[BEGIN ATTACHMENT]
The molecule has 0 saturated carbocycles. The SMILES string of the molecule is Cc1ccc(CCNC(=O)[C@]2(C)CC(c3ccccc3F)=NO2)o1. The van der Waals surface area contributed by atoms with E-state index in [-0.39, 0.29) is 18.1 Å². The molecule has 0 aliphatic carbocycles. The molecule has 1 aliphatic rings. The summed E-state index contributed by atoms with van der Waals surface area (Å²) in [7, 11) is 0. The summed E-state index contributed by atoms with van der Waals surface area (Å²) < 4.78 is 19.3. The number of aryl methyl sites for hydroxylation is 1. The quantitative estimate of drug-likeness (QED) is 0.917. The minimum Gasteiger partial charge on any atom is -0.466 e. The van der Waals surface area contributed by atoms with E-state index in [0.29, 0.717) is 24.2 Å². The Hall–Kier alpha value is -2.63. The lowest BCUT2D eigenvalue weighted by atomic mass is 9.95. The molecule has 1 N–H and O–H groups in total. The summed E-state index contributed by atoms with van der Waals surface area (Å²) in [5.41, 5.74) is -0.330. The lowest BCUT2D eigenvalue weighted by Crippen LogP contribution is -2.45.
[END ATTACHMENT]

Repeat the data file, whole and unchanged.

The molecule has 0 saturated carbocycles. The SMILES string of the molecule is Cc1ccc(CCNC(=O)[C@]2(C)CC(c3ccccc3F)=NO2)o1. The van der Waals surface area contributed by atoms with E-state index in [-0.39, 0.29) is 18.1 Å². The molecule has 0 aliphatic carbocycles. The molecule has 1 aliphatic rings. The summed E-state index contributed by atoms with van der Waals surface area (Å²) in [7, 11) is 0. The summed E-state index contributed by atoms with van der Waals surface area (Å²) < 4.78 is 19.3. The number of aryl methyl sites for hydroxylation is 1. The quantitative estimate of drug-likeness (QED) is 0.917. The minimum Gasteiger partial charge on any atom is -0.466 e. The van der Waals surface area contributed by atoms with E-state index in [0.29, 0.717) is 24.2 Å². The Hall–Kier alpha value is -2.63. The lowest BCUT2D eigenvalue weighted by atomic mass is 9.95. The molecule has 1 N–H and O–H groups in total. The summed E-state index contributed by atoms with van der Waals surface area (Å²) in [5.41, 5.74) is -0.330. The lowest BCUT2D eigenvalue weighted by Crippen LogP contribution is -2.45.